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Belinda Gannaway

Digital transformation – sound a bit scary?

Digital transformation. It’s a phrase that gets bandied around frequently. It seems to cover a lot and yet, when you look at it hard enough, not really anything at all unless everyone agrees on its actual definition.

That was just one of the things we pretty much all agreed upon at a recent NM hosted roundtable to which we had invited a whole bunch of companies from the public and private sector.

 

We wanted to spark a discussion and get everyone to share experiences of what digital transformation, which we perceive as any change inspired or required by the emergence and evolution of digital culture, brings to an organisation.

We had a really interesting group of people in the room with similar roles and shared concerns, experiences and wishes but from a fascinating, diverse range of organisations. The public sector, private sector, NGOs and start-ups were all represented. And without really having to lead the discussion at all, what happened was that a really rather wise, coherent story emerged almost by itself.

Everyone that morning reckoned that one of the problems with a phrase like digital transformation, apart from the fact that it was hard to pin down exactly what it meant, was that it sounds (drum roll, long pause before you come out with it…)

A Bit Dramatic and Scary.

That’s all well and good and looks cool in a Marketing Week headline but it’s a bit of a liability when you’re trying to encourage people to embrace it. It sounds big and unfamiliar and, to a lot of people, terrifying. It can also be pretty foggy. What’s included and excluded? When a phrase is as broad and vague as this one, people project whatever they want onto it.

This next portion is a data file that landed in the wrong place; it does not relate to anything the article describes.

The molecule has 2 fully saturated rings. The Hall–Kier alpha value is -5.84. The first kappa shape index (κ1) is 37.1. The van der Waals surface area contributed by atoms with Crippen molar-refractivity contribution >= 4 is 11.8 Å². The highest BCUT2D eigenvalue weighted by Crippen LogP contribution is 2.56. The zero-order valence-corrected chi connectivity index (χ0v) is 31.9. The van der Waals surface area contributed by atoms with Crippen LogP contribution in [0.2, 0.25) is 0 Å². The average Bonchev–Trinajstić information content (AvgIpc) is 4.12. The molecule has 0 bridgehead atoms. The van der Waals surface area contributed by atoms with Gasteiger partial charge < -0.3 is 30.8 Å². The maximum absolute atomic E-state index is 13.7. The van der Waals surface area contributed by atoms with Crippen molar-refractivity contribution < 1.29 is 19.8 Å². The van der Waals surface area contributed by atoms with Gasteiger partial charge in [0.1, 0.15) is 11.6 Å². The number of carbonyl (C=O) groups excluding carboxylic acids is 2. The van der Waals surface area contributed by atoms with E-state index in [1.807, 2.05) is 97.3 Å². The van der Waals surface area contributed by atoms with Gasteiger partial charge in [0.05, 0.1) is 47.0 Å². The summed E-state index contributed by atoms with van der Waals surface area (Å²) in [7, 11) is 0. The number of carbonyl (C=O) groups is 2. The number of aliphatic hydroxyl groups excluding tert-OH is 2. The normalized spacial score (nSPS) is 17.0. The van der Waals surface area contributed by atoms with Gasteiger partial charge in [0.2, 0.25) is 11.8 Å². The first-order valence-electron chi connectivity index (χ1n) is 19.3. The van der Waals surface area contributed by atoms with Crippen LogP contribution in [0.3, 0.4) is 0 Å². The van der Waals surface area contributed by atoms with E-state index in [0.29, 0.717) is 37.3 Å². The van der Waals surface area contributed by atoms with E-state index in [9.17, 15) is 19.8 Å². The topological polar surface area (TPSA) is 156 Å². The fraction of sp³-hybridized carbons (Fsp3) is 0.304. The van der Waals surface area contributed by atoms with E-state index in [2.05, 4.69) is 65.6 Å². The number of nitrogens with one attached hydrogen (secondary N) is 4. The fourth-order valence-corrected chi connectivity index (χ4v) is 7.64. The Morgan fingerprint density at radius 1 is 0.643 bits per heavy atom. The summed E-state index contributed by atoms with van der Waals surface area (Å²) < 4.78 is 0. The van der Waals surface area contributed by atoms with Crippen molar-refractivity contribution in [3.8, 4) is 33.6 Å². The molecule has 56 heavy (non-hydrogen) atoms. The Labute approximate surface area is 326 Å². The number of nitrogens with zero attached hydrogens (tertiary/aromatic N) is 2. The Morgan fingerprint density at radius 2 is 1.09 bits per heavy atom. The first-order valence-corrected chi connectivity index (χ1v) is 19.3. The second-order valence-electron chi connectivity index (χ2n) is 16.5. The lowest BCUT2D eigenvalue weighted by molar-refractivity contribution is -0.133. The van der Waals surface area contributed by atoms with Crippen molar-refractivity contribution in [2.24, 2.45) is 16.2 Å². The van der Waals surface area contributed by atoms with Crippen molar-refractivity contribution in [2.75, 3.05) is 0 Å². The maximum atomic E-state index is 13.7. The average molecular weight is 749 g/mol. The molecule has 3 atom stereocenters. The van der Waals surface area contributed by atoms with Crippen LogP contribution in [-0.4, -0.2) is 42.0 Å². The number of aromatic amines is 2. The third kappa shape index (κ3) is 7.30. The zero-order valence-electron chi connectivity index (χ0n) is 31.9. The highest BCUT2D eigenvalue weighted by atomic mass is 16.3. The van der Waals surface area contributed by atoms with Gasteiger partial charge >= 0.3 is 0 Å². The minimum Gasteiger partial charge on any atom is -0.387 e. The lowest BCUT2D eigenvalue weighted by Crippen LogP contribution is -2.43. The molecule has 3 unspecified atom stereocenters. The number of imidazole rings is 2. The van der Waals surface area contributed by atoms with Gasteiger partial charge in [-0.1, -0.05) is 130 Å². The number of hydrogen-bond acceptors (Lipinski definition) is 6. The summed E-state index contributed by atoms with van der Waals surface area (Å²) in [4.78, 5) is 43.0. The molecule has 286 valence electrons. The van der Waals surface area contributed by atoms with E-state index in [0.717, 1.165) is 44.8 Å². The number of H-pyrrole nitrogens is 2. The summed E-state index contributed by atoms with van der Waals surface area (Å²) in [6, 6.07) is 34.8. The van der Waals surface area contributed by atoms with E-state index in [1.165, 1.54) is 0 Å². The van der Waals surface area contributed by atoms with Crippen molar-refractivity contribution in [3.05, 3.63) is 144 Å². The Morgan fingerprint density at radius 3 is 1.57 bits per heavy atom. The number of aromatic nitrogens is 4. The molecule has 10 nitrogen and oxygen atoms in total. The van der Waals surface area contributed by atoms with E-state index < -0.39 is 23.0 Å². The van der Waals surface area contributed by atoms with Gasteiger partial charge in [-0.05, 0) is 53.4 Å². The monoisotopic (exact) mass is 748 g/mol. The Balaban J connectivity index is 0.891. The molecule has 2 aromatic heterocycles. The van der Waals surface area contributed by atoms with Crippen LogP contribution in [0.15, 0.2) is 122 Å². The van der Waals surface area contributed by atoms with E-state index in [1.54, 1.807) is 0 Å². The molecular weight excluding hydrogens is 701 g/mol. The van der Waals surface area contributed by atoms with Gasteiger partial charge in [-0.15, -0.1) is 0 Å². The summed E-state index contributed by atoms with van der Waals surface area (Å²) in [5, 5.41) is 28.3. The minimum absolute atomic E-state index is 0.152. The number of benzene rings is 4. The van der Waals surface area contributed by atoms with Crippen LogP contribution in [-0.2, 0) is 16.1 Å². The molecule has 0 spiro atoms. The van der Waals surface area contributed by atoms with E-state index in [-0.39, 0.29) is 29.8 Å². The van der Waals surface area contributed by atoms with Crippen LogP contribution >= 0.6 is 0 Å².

As the attendees observed, it either injects the fear of God into people or gets used as some kind of hopelessly optimistic panacea. Those things are unhelpful when trying to encourage people to experiment and be rational and appropriate in how they respond to change.

So, as if being scary weren’t hurdle enough in the process of recruiting people into the process of digital transformation, it turns out from the roundtable session that the idea of risk-taking and people’s aversion to that is an issue too. Most people don’t like risk at all.

The discussion of these risks was broken down into three areas:

  • Your company’s policy for digital transformation requires you as an employee to engage in a new balancing act between the personal and the professional. If your role requires you to be yourself, to be personal and to be connected – whilst also representing the company and its values – then how do you know where to draw the line? Can you ask the people who work for you to engage in public conversations when you know there’s a risk they might be criticised personally (and sometimes in an unpredictable and extreme manner)? That’s a difficult call.
  • How do you free people up to try new things? It might still be anecdotal at this stage but we hear more and more of companies struggling to adapt to a new environment, where the people who are most enthusiastic in embracing it are the CEO and the intern. They are at opposite ends of the hierarchy but they both share a licence to experiment, the former being free to do as he or she wishes as the boss, the latter having little to lose. The people in the middle? Not so much. Their professional reputations are at stake.